I’ve heard Tivoli is magical if you’re visiting Copenhagen at Christmas. There’s a Christmas market and plenty of festive attractions laid on, and I believe Father Christmas also makes an appearance.
On another trip to Copenhagen, I’d be tempted to visit Dyrehavsbakken, or Bakken, the world’s oldest amusement park on the outskirts of the city. Opened way back in 1583, the park is in a woodland setting where deer roam free, and visitors can roam free too as there’s no charge to enter. There’s a range of rides (which are carry a charge) and activities plus a good selection of places to eat and drink.
Copenhagen for children: rainy day activities
The weather was incredible during our visit to Copenhagen with kids so we were outside from dawn until dusk aside from a morning in the Children’s Museum. However, there are plenty of indoor activities in Copenhagen.
Closer to central Copenhagen and voted last year by Time Magazine as one of the 100 best places to visit, Experimentarium is a brilliant science and technology museum with plenty of hands-on exhibits for kids. There are science demonstrations, sea-related experiments at The Beach and bubble play in the Bubblearium.
Denmark’s national aquarium, Den Blå Planet or Blue Planet is worth a visit for its architecture alone. However, as northern Europe’s largest aquarium it does a very good line in all things fishy. And there’s plenty of child-specific attractions: my kids would love the water playground, even in the rain.
Day trips from Copenhagen
There are endless fun things to do in Copenhagen with kids but if you fancy a day out, there are plenty of adventures to be had close by. A train trip over the 7.8km Øresund Bridge to Malmo in Sweden is great fun. Our kids loved the concept of nipping over the border to another country in just 40 minutes. Malmo is an enjoyable, compact and walkable city which also boasts some pretty good play spaces and food markets but more on that in a separate post.
We visited the Roskilde Viking Ship Museum by car from Copenhagen on our way to Billund further west. However, Roskilde makes an easy 30 minute day trip by train from Copenhagen. The beautifully designed Viking Ship Museum explores the history of the Viking settlements in the area and details how a collection of 11th century ships were scuttled to prevent enemy attack.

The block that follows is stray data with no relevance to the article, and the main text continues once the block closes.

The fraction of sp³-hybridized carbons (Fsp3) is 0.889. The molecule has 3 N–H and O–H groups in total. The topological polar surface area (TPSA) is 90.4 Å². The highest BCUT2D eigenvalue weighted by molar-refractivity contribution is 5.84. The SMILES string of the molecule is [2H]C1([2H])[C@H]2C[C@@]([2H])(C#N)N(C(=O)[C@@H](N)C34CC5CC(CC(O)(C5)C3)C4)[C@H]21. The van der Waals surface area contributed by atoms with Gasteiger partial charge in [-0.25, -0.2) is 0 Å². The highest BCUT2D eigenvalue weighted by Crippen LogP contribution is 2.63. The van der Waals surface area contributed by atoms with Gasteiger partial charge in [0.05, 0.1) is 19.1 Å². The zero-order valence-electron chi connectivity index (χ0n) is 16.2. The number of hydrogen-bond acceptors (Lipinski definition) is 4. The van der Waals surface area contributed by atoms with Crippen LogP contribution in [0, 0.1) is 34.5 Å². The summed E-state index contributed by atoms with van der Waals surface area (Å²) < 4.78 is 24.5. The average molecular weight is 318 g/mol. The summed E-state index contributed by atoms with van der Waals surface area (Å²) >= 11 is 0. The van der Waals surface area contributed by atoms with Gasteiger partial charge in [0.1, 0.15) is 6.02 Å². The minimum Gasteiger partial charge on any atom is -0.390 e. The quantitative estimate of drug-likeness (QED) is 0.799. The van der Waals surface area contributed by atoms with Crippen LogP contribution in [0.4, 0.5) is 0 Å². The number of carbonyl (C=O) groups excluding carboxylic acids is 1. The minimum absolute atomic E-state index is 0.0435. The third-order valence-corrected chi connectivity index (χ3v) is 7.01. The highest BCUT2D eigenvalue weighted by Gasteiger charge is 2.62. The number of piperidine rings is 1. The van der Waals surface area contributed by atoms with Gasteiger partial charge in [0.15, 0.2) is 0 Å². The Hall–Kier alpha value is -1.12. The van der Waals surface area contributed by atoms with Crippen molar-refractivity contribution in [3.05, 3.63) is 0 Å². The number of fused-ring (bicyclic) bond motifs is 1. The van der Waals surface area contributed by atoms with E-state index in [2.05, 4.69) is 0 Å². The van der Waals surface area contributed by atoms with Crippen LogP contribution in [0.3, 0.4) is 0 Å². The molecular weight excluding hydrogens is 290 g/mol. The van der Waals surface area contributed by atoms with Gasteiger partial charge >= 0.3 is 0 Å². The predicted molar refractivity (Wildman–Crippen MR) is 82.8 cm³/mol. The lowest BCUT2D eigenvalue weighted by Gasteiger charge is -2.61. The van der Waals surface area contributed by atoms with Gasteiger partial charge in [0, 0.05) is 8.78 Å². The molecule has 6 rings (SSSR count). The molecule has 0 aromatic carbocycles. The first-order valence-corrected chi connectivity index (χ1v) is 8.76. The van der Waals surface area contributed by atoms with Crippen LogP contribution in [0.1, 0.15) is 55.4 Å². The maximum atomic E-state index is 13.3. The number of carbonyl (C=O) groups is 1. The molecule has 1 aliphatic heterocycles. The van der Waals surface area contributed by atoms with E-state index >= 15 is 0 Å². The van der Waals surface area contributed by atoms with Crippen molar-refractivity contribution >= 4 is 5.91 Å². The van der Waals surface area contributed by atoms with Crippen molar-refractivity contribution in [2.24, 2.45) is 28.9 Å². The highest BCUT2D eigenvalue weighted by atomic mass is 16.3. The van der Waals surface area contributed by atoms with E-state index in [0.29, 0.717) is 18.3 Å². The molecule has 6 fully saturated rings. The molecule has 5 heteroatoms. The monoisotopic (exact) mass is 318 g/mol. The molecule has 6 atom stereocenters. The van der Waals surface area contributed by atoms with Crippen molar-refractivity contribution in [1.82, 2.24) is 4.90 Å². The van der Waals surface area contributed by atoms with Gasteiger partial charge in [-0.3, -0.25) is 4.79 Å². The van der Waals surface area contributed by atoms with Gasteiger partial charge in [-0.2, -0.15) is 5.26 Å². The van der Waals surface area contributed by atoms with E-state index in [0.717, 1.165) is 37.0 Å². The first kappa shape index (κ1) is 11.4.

One of my children has a very low tolerance to museums so I love anywhere that allows him to learn a bit of history in a less formal environment. Denmark’s Open Air Museum (or Frilandsmuseet), a collection of farms, mills and houses from 1650 to 1940 sounds perfect for children who prefer to be outdoors.
If your trip to Denmark doesn’t include a visit to Legoland and you’re keen for more thrills after a visit to Tivoli, you can experience the oldest theme park in the world by heading out to Bakken, half an hour by train north of the Copenhagen. Unlike Tivoli, it’s free to get in and you can wander through the huge deer park as well as hop on a roller coaster.
Where to eat in Copenhagen with kids
We ate really well in Copenhagen and elsewhere in Denmark. As I mentioned above, food markets are found throughout the city and work really well with children. We really enjoyed the Bridge Street Kitchen near Nyhavn. It consists of a range of street food kiosks selling hotdogs, curry and smørrebrød, the Scandinavian open-faced sandwich and much more. I loved this concept as we could all eat something different but sit together al fresco at the communal tables. We had Sunday lunch at Bridge Street Kitchen and enjoyed listening to a Blues band playing nearby.
Next time, I’d like to try Torvehallerne next to Nørreport station which has an even wider variety of eateries as well as actual market stalls selling fresh produce, perfect if you’re self catering during your stay in Copenhagen.
We discovered a great little Italian restaurant on our last night, La Vecchia Signora, which serves reasonably priced pizzas and pasta. It’s only a five minute walk from the Generator Hostel.